However, like most complex systems failures, there were many other contributing factors, including United Airlines' negligence in not properly maintaining the landing gear on DC-8 airplanes. This was the subject of a civil lawsuit filed by the author's father, a Portland-based attorney, back in 1984 against United on behalf of an (at the time) eight-year-old survivor of the crash, who was both severely injured and also lost her entire immediate family in the accident. The suit not only highlighted United's role in the disaster but also their callous attempts to try and avoid punitive damages, which they successfully did in an ultimate appeal to the Oregon Supreme Court -- in a ruling that is, as the author clearly shows, patently unconstitutional.

Whipple's book is as much a comprehensive account of the accident, filling in the gaps in the NTSB's original report, as it is an indictment of our entire legal system that favors powerful, moneyed corporations, a situation that has only gotten worse in the intervening four decades. She methodically describes how it would be nearly impossible to bring such a suit today, what with unnecessary caps on punitive damage awards to address a perception (though not a reality) that they are "out of control", the ability for corporations to deduct punitive damages from their taxes (in other words, forcing the American taxpayer to subsidize corporate wrongdoing), the increased use of forced arbitration in consumer contracts, and many other egregious practices that have weakened the already tenuous hope that the average customer could seek redress for negligence in the courts.

For a small-print, self-published book, Whipple's book is surprisingly well-written and thoroughly researched and brings to light many lessons beyond just those of the accident itself. It should be required reading for anyone interested in systems safety or modern consumer jurisprudence.
Profile Image for Cooper.
515 reviews10 followers
January 12, 2019
I didn't know anything about the plane crash of United Flight 173. Having watched Weather Channel's "Why Planes Crash" and Smithsonian's "Air Disasters", I'm rather intrigued by the people and the investigation into any crash.

Crash Course covers so many aspects that it really holds ones attention. From the crash to the aftermath and trial, Ms. Whipple delves into how such a traumatic event affects not just the people but the community as well. I was astonished to read about how lackadaisical the investigators were. "I was aware that within a few days after the accident the landing gear parts were sold for salvage and I assume melted down. To my knowledge, nothing was saved" - statement from Capt McBroom. HOW could the airline be allowed to do this when the accident involved faulty landing gear??? HOW could the plane run out of fuel???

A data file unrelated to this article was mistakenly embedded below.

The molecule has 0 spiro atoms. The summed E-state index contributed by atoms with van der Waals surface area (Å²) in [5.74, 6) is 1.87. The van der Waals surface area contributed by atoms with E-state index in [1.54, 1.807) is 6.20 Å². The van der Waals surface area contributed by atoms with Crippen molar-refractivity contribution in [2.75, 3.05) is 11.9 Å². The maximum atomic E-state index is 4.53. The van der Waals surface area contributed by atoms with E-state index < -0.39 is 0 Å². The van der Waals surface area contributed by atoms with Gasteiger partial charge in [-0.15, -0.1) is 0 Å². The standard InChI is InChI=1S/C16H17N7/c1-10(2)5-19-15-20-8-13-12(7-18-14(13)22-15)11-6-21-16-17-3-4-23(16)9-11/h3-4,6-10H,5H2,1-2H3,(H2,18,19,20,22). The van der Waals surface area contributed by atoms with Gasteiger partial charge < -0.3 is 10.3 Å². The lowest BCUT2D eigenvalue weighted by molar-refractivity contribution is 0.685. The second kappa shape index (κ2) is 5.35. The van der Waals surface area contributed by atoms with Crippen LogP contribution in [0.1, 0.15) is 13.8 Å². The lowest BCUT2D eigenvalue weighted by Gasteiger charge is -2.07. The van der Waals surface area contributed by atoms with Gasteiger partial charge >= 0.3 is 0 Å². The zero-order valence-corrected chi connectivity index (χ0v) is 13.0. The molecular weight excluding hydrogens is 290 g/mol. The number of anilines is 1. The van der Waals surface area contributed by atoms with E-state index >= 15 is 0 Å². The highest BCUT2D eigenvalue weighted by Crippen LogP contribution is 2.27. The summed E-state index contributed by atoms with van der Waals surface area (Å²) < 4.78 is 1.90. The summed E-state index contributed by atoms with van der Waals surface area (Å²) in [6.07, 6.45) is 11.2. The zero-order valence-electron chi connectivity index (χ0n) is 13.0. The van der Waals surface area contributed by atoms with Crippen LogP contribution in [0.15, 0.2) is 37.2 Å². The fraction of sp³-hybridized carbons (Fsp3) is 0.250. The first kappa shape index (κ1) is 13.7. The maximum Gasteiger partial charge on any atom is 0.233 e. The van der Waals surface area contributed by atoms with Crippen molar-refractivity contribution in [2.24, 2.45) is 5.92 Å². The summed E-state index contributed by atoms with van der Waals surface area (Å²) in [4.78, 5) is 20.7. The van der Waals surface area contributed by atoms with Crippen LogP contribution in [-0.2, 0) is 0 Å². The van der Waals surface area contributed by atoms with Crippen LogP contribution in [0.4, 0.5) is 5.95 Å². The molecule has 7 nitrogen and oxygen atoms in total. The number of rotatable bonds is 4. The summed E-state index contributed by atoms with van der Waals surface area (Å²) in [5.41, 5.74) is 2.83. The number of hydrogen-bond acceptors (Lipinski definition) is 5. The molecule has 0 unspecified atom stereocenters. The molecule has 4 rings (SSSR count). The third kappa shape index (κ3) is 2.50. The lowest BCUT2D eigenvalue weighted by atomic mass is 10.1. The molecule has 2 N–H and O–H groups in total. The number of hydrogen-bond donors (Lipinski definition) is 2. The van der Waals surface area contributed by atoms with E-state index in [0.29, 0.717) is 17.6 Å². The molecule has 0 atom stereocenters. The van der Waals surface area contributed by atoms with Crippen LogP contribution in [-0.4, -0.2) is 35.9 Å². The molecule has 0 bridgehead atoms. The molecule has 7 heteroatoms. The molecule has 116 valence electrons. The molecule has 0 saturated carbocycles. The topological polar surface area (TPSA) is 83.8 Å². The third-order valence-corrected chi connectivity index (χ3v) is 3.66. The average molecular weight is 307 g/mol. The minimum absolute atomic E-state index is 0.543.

Ms. Whipple brings the reader into the story and makes us care about the people involved. Reading about the trial and how the system favored the airline over victims was eye opening.

A great read that will take you from the beginning of the crisis to the conclusion.
Profile Image for Katmac.
36 reviews
May 6, 2018
“Crash Course” by Julie Whipple
Last summer my niece Leah Nosack invited her family and her life long best friend Julie Whipple on a whale watching boat trip off the coast from Depot Bay, Oregon. At that time Julie mentioned to me that she was writing a book about a Portland Oregon plane crash that happened in 1978. She gave me a few details of the book, which sounded fascinating. I told her I would I like to read the book when it was finished. I have now read “Crash Course” that has recorder the devastation that affected everyone involved in that plane crash. Julie’s father, Stewart M. Whipple was the attorney that handled the court case against United Airlines. With Mr. Whipple’s boxes of kept files Julie was able to research and record the data to compile the true account of what happened to United Flight 173 and the 189 people onboard that horrible night when the plane crashed on Burnside Ave. in East Portland.
This entire review has been hidden because of spoilers.
Profile Image for Garland.
10 reviews4 followers
October 21, 2018
A fascinating read about one of the key events in the history of airline safety. Much of the story would never have come to light without the legal battles that followed. I have some background in healthcare systems safety, which has its roots in air travel systems safety. This book really delves into the interplay of human factors and system factors in the crash. The whole story is a good illustration of the fact that well-trained, well-intentioned people will still inevitably make errors sometimes. The question is whether the system is robust enough to catch those errors in time, or allows them to snowball into disaster. I appreciated the legal context the author provided in describing the fallout from the crash. The precedent established is still significant today, though not in the way I would have guessed. The personal stories of passengers and crew were poignant and told with care.
Profile Image for Rachel.
9 reviews
October 25, 2018
I picked this up from the Portland library with high hopes. The subject matter seemed fascinating and I’m a legal nerd but I had a difficult time being engaged in this one. It felt longer than it needed to be and the book binding DROVE ME CRAZY. I could barely read the words on half the pages because the binding was misaligned, talk about a hurdle to over come. All in all it’s an interesting story but the book kind of went on and on where it didn’t need to. The writing style was good but it just needed to be more succinct.
Profile Image for Heather.
194 reviews
January 3, 2019
I was too little to remember the crash of United Flight 173 but when I told my mom I was reading this she remembered exactly what they were doing that night. This book is a fascinating look at the crash, its aftermath for aviation, and even the legal system. I highly recommend it.
Profile Image for Susie.
21 reviews2 followers
December 9, 2018
If you fly. Read this. Changed my mind about punitive lawsuits. Well written.